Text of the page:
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Can you handle the truth about infection control with computer monitors?

by Luke Molnar

Computer monitors can be found in almost every direction you look within a hospital. Unfortunately, little thought goes into the implications of using a consumer-grade display in areas where infection control is critical. The following infection-control related facts are a testament to why hospitals should consider using a purpose-designed display in these crucial environments.

There are about 10 million bacteria on a typical computer monitor

The average computer monitor is not designed with infection control in mind. Computer monitors are often underestimated as possible sources of Healthcare-Associated Infection or HAI. The average computer monitor plays hosts to around 10 million bacteria at any given time. To put that into perspective, it is around 400 times more germs than the average toilet seat!

The optimal concentration of alcohol in disinfectants is 70%

Any equipment or surface that has the potential to harbor bacteria and cause cross-contamination should be designed to allow a 70% ethanol solution without damaging the material. The average computer monitor without a protective front glass can be stained almost immediately by a highly concentrated disinfectant.

Liquids should remain on surfaces for up to 2 minutes for complete disinfection

Simply wiping surfaces such as a computer monitor is not sufficient to provide a complete disinfection. Disinfectants should remain on the surface for as long as 2 minutes to ensure all of the bacteria are killed. Most computer monitors do not offer a sealed design so applying liquid for extended periods of time can damage them.

There are about 1.7 million cases of HAI per year

Each year an estimated 1.7 million HAI infections occur, this leads to around 100,000 deaths annually[1]. By exercising stricter infection control practices and installing purpose-designed equipment to reduce the number of HAI infections we have a better chance at reducing this statistic.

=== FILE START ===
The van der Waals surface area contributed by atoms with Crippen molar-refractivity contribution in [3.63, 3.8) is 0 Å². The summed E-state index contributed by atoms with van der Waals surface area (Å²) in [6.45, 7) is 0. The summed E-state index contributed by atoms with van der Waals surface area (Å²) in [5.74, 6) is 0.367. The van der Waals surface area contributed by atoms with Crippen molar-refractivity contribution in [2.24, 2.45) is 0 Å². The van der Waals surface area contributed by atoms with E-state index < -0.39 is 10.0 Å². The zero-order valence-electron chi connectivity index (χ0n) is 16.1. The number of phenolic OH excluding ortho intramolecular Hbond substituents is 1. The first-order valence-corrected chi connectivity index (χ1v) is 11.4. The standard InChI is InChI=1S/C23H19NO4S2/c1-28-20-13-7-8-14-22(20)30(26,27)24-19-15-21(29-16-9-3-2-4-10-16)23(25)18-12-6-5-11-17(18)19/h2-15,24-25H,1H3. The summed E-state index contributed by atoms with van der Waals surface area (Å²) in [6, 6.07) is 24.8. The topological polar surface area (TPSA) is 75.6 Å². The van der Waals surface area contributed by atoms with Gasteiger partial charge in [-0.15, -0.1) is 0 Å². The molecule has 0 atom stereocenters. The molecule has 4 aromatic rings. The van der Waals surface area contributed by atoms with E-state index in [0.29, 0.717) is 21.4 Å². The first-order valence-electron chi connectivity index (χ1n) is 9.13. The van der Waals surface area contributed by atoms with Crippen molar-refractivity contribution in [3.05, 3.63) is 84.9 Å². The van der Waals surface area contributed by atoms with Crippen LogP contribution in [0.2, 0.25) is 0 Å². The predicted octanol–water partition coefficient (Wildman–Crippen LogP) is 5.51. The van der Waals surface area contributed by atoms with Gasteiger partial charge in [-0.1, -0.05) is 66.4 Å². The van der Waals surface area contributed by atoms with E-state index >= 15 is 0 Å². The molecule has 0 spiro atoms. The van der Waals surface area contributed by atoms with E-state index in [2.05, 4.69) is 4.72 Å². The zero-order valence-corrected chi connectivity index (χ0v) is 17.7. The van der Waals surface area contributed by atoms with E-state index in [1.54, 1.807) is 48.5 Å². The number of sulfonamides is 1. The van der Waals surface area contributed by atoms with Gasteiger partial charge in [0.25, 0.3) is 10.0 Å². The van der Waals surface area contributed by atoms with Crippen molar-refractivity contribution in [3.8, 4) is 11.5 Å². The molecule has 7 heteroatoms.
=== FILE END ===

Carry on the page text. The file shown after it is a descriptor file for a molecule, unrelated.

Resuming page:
HAI treatment costs are estimated to be $36 million annually

It is projected that for an average-sized 420 bed hospital, treatment costs for HAI infections are $36 million annually[2]. It follows that investing in strategies and equipment that help prevent infections is a worthwhile endeavour. Not just for the patient’s sake but for the reduction in the financial burden of treating these infections.

Some “infection control” monitors offer an IP-rating on the front panel only

Some monitors that claim to be designed for infection control only offer a waterproof design on the front panel. The back of the monitor still has gaps and connector openings allowing liquid to enter and form an electrical shock risk. It is important that hospitals investigate the specifications of these monitors and only consider ones that provide a complete IP-rating from every angle.

Cooling fans can exacerbate the risk of HAI

Tests have shown that devices with an air ventilated cooling system can blow dust particles and micro-organisms that have accumulated in the device out into the environment. This poses an extremely high risk of infection as the bacteria becomes airborne and can travel greater distances with ease. Fans and vents should be avoided where infection control is critical. A device truly designed with infection control in mind will provide other means for heat dissipation.

HAI can be as common as 1 in 3 in intensive care units in high-income countries

Infections from healthcare are not limited to developing nations. In high-income countries, 30% of patients in ICUs will be affected by at least one case of HAI. The longer patients remain in the ICU the more likely they are to acquire an infection.

What about other peripherals such as keyboards and mice?

Monitors are only one of many computer peripherals that are breeding grounds for dangerous bacteria. Research conducted by the University of North Carolina discovered that 25% of hospital keyboards harbour the “super bug” MRSA. Disinfecting keyboards daily could reduce the risk of cross contamination. Keyboards and mice designed for infection control are imperative as performing a comprehensive disinfection on consumer-grade products can take hours and may even result in irreparable damage.

[1] 2010 National Healthcare Quality Report (NHQR) U.S. Department of Health and Human Services Agency for Healthcare Research and Quality AHRQ Publication No. 11-0004 March 20112

[2] Calculation of $36 million annually is based on 420 bed hospital; 40 patient stays per bed; 5% infection rate; cost of infection @ $43,000 (source: Agency for Healthcare Research and Quality August 2010)